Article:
Go to navigation (press enter key)

News

Floating Cinema Will Celebrate Hudson by the Shore

POUGHKEEPSIE, NY (September 16, 2004) — On Saturday evening October 9, The Floating Cinema, a 40-foot barge transformed into a massive outdoor movie screen, will dock by the shore of downtown Poughkeepsie's Waryas Park, for a showing of three lush silent films about the Hudson River. Presented by the arts organization Minetta Brook, and co-sponsored by Vassar College and Marist College, Peter Hutton's three films about the mighty Hudson will be broadly visible to pedestrians, picknickers, bicyclists, and pedestrians alike, as well as from nearby vessels. The screenings will run from 6:00 to 10:00 p.m, and refreshments will be served. [RAIN DATE: Sunday October 10. To confirm, call the Vassar College Office of Campus Activities (845) 437-5370.]

"Minetta Brook's new program, Watershed: The Hudson Valley Art Project, was developed in partnership with twenty arts, environmental, and educational organizations in the Hudson River Valley, and builds on our common mission to broaden audiences for contemporary art in the Hudson River Valley," said Diane Shamash, director of Minetta Brook. "Waryas Park and the Hudson backdrop will provide a wonderful public setting to experience Peter Hutton's recent films, which tap the deeply physical and spiritual presence of the river."

The Floating Cinema will feature a major new film by Hutton, "Two Rivers," as well as two of his earlier films about the Hudson:

– TWO RIVERS (2003) was commissioned by Minetta Brook as part of Watershed: The Hudson Valley Art Project, and was inspired by the third voyage of Henry Hudson in his failed quest to discover the trade route to the Great China Sea in 1609. "Mr. Hutton shifts from New York to China, a dramatic rupture marked not only by the change from the familiar wooded palisades to majestic, sharp-shouldered, deeply cleft mountains, but also by a change in color." (Nancy Princenthal, The New York Times, 5/11/03)

– STUDY OF A RIVER (1997) "meditates on the Hudson, unfolding as a series of muted, beautifully composed shots of the river during different seasons and times of date, framed by trees or viewed from bridges or boats…this quietly effective work suggests the river flows on, bringing meaning and solace, whatever course life takes." (Roberta Smith, The New York Times, 9/25/03)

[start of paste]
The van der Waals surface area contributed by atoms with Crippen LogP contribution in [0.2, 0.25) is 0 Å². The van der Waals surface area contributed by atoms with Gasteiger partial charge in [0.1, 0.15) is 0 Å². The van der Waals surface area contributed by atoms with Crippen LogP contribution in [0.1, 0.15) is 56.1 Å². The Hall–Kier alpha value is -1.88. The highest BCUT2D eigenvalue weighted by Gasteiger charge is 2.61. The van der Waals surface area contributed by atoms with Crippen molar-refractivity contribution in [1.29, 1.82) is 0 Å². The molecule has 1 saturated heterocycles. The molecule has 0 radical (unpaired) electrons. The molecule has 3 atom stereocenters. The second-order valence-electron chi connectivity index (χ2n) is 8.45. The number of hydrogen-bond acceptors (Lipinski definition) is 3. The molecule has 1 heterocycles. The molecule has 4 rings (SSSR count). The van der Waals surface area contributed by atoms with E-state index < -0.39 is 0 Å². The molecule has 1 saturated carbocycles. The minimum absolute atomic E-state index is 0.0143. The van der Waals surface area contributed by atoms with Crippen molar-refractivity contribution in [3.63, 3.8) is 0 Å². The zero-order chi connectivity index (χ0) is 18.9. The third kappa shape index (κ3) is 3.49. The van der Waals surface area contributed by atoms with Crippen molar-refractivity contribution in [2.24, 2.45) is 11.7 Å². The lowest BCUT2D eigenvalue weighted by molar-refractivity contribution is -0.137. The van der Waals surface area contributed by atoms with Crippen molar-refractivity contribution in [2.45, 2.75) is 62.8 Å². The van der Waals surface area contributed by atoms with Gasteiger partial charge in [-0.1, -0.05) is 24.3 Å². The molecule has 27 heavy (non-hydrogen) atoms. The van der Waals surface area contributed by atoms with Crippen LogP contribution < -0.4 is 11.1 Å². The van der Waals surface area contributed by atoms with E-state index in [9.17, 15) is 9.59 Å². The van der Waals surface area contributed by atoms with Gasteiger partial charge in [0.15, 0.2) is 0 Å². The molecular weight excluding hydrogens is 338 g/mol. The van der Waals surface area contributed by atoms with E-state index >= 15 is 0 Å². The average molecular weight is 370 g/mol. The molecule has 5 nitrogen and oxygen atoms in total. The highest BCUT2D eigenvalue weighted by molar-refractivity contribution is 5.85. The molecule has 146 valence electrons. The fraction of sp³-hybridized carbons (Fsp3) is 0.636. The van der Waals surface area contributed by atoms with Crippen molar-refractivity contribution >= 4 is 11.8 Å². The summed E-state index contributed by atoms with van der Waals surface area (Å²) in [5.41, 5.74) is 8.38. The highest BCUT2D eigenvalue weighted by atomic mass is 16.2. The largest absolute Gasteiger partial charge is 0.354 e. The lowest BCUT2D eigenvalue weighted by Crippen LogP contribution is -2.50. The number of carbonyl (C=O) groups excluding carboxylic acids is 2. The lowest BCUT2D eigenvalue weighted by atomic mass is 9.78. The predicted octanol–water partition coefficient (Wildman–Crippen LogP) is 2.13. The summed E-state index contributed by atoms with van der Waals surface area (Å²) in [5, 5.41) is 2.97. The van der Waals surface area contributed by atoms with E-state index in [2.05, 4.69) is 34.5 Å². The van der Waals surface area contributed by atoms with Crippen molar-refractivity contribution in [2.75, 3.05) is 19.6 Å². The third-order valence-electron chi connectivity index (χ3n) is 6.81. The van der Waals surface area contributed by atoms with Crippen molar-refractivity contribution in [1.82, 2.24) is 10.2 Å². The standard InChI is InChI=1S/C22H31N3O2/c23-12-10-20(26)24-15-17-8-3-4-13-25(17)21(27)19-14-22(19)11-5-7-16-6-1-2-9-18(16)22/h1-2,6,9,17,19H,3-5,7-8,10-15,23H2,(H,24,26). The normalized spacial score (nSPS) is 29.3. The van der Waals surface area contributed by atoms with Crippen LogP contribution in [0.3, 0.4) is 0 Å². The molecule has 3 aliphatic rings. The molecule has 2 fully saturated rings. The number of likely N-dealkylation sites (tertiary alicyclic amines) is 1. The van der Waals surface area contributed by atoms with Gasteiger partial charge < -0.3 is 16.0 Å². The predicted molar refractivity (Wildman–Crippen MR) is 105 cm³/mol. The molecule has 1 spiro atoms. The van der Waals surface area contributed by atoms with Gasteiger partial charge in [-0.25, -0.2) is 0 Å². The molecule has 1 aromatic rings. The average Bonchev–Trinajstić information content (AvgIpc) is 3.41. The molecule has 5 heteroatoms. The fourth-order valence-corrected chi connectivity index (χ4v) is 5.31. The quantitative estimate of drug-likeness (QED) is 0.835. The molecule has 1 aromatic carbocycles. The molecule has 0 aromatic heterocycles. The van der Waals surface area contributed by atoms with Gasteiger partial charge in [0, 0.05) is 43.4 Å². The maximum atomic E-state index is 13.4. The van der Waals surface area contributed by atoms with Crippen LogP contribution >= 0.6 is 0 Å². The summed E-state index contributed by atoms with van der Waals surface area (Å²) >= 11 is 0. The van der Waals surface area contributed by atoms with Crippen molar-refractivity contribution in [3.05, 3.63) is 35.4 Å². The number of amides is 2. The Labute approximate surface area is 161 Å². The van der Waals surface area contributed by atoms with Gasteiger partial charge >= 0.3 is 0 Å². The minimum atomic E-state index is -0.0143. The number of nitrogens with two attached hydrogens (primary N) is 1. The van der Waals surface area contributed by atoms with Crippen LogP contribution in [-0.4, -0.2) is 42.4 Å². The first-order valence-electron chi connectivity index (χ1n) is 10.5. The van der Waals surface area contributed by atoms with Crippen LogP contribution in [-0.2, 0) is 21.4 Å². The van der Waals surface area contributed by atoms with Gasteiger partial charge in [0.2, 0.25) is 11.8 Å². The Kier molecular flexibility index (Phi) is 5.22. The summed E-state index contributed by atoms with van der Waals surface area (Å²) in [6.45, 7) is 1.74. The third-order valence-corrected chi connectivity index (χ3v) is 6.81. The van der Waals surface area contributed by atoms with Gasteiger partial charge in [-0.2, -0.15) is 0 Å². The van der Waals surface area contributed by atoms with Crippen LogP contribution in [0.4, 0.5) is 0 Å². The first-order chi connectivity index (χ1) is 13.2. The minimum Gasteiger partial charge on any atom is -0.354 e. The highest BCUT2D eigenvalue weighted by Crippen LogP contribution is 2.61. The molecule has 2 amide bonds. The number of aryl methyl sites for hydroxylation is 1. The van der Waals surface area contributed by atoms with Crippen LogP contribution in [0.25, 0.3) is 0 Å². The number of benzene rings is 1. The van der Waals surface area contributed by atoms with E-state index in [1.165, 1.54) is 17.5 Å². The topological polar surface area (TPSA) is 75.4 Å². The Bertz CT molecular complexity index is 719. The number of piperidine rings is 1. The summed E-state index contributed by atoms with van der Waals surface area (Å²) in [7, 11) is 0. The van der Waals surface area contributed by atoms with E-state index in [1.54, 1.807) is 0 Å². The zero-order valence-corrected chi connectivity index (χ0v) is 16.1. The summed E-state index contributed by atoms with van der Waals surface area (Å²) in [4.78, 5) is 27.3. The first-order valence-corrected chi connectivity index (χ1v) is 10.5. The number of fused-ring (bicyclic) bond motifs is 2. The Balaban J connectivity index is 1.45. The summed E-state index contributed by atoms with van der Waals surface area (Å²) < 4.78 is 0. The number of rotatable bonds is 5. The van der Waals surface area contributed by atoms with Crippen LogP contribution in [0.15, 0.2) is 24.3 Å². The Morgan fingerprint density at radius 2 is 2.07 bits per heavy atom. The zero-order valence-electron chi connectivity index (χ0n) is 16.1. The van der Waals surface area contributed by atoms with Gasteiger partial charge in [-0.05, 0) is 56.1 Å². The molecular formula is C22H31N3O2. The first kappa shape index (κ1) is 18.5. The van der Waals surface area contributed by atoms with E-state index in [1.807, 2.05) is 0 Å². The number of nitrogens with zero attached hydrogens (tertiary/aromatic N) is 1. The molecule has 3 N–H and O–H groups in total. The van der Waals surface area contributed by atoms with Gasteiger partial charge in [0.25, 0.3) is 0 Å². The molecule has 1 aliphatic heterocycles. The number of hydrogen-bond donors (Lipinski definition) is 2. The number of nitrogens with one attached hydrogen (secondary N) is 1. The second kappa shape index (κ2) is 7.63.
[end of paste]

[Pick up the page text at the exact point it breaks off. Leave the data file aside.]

– TIME AND TIDE (2000) "expands the stunning vision of Study of a River in several ways. First, it begins with a short film produced in 1903, Down the Hudson, which depicts a voyage up the Hudson–from Haverstraw through the Hudson Highlands to Newburg–using time-lapse shooting. Hutton's recycling of this early film connects his film with the history of cinematic depictions of the Hudson and it creates a particularly dramatic context for what follows: Hutton's typically serene evocation of the river in long, continuous shots made from various boats and barges voyaging up and down the river. (Scott MacDonald, Watershed Journal, No. 1, 2002)

Peter Hutton's films have been exhibited internationally at such museums as the Museum of Modern Art, New York, Whitney Museum of American Art, New York, Walker Art Center, Minneapolis, the Art Institute of Chicago, and the San Francisco Museum of Modern Art. Hutton is the chairman of the film department at Bard College in Annandale-on-Hudson, NY.

Minetta Brook is a non-profit arts organization based in New York City and Beacon, New York that presents public art projects, exhibitions, publications and discussions designed to strengthen the relationship between contemporary artists and communities throughout New York State. [CONTACT: Diane Shamash, Director, Minetta Brook, (212) 431-7165]

The Floating Cinema is the creation of Jon Rubin, and is produced by Cinema Events Group, Inc., a not-for-profit organization. The Floating Cinema has presented the film work of Jon Rubin and other filmmakers and artists for over 20 years.

Vassar College is a highly selective, coeducational, independent, residential, liberal arts college founded in 1861.

Posted by Office of Communications Thursday, September 16, 2004